Did you grow up doing chores? I know I sure did. I grew up on a small farm in Pennsylvania, and we did all kinds of inside and outside chores. I didn’t particularly enjoy many of them, but I’m so grateful now that I learned a strong work ethic, life skills, and how to contribute to the family. That’s why today I want to share why kids should do chores.
You may wonder, should kids do chores? How do you teach kids to do chores? What are some benefits of doing chores? Let’s discuss these and more.
- Should Kids do Chores?
- Benefits of doing chores
- How do You Teach Kids to do Chores?
- Chore List Ideas
Should Kids do Chores?
Should kids do chores? The short answer is yes, kids should definitely do chores. As you’ll see, there are many benefits, both short-term and long, of children doing chores throughout their lives. You’ll see that children who do chores grow in many different areas that are helpful for them now and as an adult.
Benefits of doing chores
There are many reasons why you should do chores and children are no different. Actually, it’s better for them to start out young. When they are young, they are often eager to be helpful, so let me tell you the many benefits of kids doing chores.
Gives a sense of well-being
They have learned to do a task and complete it . . . without help. As your children learn to do different tasks, they are proud of what they can do. They feel like they are actually contributing to the family.
Helps children feel that they’re a part of the family
By doing chores, your children learn teamwork, which will definitely help them later in life. A sense of belonging is also important for building family relationships.
How do chores teach children responsibility? Chores show children that everything in life won’t be handed to them. They will learn to manage their time and do things on their own.
Your children will feel capable and confident
Your children will learn they can do more things. As they learn what they are capable of, they are more willing to learn new tasks.
Learn to manage their time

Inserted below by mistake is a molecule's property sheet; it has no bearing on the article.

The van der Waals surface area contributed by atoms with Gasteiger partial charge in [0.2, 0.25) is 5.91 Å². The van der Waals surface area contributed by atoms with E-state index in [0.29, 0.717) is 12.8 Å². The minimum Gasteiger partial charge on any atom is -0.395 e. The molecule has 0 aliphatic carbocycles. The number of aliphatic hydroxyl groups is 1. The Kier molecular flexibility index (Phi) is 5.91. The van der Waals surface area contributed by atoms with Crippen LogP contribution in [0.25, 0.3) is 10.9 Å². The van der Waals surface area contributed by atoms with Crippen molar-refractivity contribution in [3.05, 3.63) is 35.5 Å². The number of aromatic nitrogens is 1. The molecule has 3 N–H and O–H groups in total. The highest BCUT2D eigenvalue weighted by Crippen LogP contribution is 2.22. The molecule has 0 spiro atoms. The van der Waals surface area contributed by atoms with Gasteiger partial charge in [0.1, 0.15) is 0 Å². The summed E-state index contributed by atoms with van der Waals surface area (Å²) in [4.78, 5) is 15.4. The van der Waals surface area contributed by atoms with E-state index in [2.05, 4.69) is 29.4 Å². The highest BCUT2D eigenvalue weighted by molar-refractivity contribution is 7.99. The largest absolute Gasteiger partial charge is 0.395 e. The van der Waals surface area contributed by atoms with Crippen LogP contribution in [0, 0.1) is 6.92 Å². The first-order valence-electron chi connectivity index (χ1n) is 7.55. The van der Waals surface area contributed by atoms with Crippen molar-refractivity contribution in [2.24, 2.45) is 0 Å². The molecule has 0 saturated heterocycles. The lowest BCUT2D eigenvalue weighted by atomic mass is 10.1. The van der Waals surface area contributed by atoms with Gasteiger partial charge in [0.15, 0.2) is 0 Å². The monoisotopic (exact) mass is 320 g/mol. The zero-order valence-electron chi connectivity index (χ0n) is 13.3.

They will learn that working quickly and efficiently will give them more time to do other things they want to do. On the other hand, if they complain or diddle, they will waste a lot of their time.
Children who do chores from a young age are more successful with completing education, career development, and personal relationships.
Teaches children discipline
So, how do chores teach discipline? They learn that work comes before play. They learn to hold off on what they want to do in order to first do what they have to do.
As your children learn to do more things on their own, they become more independent. Teaching your children a variety of chores is necessary as we train them to become adults.
Learn essential life skills
As mentioned above, your child will eventually move out and need to know how to care for him or herself, home, and possibly family. Chores will teach them many of the life skills they’ll need.
You have less work to do
Remember, you’re trying to work yourself out of a job. Well, in some ways. You’ll always be mom!
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How do You Teach Kids to do Chores?
As with many things, in order to teach your child to do chores, you will want to talk to them about what you’re doing. You want to model the right way to do the task. Let them watch you as you talk your way through it. Let them know your expectations.
After you’ve shown them a time or two, let them try while you’re right there. Talk them through each step. Now some chores are certainly more simple than others so they may not need much guidance. Other chores, such as cleaning the bathroom, doing laundry, or washing dishes, can be a bit more complicated. You may need to continue to offer guidance and talk them through it quite a few times.
Once they have the hang of it, let them do it on their own. Let chores become a part of their daily routine. Perhaps you will want to have them get you when they’re finished to make sure they’ve done it all correctly. Even if you think they have it, you may need to continue to remind them of an area they forgot or didn’t do well for a bit. After that, expect them to do the job correctly.
Another helpful tip is to have posted instructions on each step that needs to be completed. For example, what are the separate steps for cleaning the bathroom? You could also have a picture of what it looks like when done right, such as a picture of the clean bedroom.
What is a good age to start chores?